BAGHDAD (Reuters) - Rights group Amnesty International called on Monday for the release of a Yazidi woman detained by Iraqi Kurdish authorities for nearly two years following her escape from Islamic State enslavement.
Bassema Darwish, a 34-year-old mother, has been held without trial since October 2014 on charges of cooperating with Islamic State in the killing of three Kurdish Peshmerga fighters who stormed a house in northern Iraq where she was being held captive, Amnesty said in a report.
Kurdish forces backed by U.S. air strikes seized the nearby town of Sinjar, home to the Yazidi minority, from Islamic State about a year later. They have rolled back the ultra-hardline insurgents across the north, effectively annexing territory claimed by Baghdad to their autonomous region.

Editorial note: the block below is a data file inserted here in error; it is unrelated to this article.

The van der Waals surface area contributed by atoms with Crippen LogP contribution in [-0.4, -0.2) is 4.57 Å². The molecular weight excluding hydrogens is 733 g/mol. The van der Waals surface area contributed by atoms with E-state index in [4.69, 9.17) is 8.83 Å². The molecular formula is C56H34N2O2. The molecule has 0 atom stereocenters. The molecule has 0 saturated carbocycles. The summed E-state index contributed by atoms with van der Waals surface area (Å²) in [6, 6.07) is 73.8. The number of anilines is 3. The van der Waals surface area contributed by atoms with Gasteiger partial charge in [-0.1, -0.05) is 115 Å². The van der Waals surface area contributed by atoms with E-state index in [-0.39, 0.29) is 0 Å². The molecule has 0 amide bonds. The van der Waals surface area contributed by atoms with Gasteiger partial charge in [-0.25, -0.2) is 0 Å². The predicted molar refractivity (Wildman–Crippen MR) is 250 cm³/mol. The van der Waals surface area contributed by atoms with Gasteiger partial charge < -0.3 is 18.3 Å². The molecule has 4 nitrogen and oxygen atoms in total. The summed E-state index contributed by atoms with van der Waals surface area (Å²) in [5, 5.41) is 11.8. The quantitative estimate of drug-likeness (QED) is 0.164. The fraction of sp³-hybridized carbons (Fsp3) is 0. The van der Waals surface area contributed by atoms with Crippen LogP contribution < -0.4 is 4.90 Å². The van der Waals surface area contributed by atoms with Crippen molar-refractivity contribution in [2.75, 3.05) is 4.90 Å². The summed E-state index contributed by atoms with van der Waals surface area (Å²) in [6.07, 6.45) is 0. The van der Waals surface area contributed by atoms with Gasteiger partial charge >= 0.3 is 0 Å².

The Kurds have advocated on behalf of Yazidis, a religious sect that has faced killings, sexual slavery and other crimes at the hands of the jihadist group since 2014.
U.N. investigators said in June those actions amounted to acts of genocide against the Kurdish-speaking Yazidis, whose beliefs combine elements of several ancient Middle Eastern religions. The Sunni Arab militants of Islamic State view them as infidels.
“It is shocking that the Kurdistan Regional Government, which has consistently condemned IS atrocities against the Yazidi community, is holding a survivor of these abuses on terrorism charges and denying her basic legal rights,” said Philip Luther, Amnesty’s Middle East and North Africa director.
Darwish, who is being detained at the Erbil Women and Juvenile Prison, gave birth to her daughter while in custody.
Reporting by Saif Hameed; Editing by Peter Cooney